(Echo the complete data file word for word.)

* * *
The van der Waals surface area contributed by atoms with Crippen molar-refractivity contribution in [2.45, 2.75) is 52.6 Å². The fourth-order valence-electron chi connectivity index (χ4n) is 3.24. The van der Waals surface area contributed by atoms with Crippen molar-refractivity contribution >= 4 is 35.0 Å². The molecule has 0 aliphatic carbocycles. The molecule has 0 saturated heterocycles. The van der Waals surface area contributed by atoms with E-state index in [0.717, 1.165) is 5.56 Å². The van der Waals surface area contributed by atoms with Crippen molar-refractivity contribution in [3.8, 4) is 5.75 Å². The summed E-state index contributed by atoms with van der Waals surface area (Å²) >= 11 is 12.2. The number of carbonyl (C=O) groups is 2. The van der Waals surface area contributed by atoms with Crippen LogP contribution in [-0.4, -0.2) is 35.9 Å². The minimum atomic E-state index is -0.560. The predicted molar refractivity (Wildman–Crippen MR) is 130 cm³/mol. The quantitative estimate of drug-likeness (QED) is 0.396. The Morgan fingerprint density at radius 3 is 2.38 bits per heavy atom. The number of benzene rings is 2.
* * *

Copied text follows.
The van der Waals surface area contributed by atoms with Crippen molar-refractivity contribution in [2.45, 2.75) is 52.6 Å². The fourth-order valence-electron chi connectivity index (χ4n) is 3.24. The van der Waals surface area contributed by atoms with Crippen molar-refractivity contribution >= 4 is 35.0 Å². The molecule has 0 aliphatic carbocycles. The molecule has 0 saturated heterocycles. The van der Waals surface area contributed by atoms with E-state index in [0.717, 1.165) is 5.56 Å². The van der Waals surface area contributed by atoms with Crippen molar-refractivity contribution in [3.8, 4) is 5.75 Å². The summed E-state index contributed by atoms with van der Waals surface area (Å²) >= 11 is 12.2. The number of carbonyl (C=O) groups is 2. The van der Waals surface area contributed by atoms with Crippen LogP contribution in [-0.4, -0.2) is 35.9 Å². The minimum atomic E-state index is -0.560. The predicted molar refractivity (Wildman–Crippen MR) is 130 cm³/mol. The quantitative estimate of drug-likeness (QED) is 0.396. The Morgan fingerprint density at radius 3 is 2.38 bits per heavy atom. The number of benzene rings is 2.